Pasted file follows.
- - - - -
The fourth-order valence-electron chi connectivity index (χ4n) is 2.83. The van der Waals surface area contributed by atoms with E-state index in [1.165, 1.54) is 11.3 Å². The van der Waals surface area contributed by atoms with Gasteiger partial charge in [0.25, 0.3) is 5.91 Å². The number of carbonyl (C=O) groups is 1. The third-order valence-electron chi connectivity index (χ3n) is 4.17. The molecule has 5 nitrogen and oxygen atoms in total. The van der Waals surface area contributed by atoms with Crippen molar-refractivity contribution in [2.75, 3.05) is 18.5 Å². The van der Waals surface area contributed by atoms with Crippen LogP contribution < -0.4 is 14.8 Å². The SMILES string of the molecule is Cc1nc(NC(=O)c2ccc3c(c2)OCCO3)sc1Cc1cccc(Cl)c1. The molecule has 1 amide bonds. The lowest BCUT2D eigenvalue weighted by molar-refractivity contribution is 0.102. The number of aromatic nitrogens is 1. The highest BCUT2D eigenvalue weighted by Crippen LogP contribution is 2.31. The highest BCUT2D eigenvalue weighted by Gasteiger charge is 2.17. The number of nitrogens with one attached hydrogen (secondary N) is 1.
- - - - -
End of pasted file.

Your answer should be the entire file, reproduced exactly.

The fourth-order valence-electron chi connectivity index (χ4n) is 2.83. The van der Waals surface area contributed by atoms with E-state index in [1.165, 1.54) is 11.3 Å². The van der Waals surface area contributed by atoms with Gasteiger partial charge in [0.25, 0.3) is 5.91 Å². The number of carbonyl (C=O) groups is 1. The third-order valence-electron chi connectivity index (χ3n) is 4.17. The molecule has 5 nitrogen and oxygen atoms in total. The van der Waals surface area contributed by atoms with Crippen molar-refractivity contribution in [2.75, 3.05) is 18.5 Å². The van der Waals surface area contributed by atoms with Crippen LogP contribution < -0.4 is 14.8 Å². The SMILES string of the molecule is Cc1nc(NC(=O)c2ccc3c(c2)OCCO3)sc1Cc1cccc(Cl)c1. The molecule has 1 amide bonds. The lowest BCUT2D eigenvalue weighted by molar-refractivity contribution is 0.102. The number of aromatic nitrogens is 1. The highest BCUT2D eigenvalue weighted by Crippen LogP contribution is 2.31. The highest BCUT2D eigenvalue weighted by Gasteiger charge is 2.17. The number of nitrogens with one attached hydrogen (secondary N) is 1.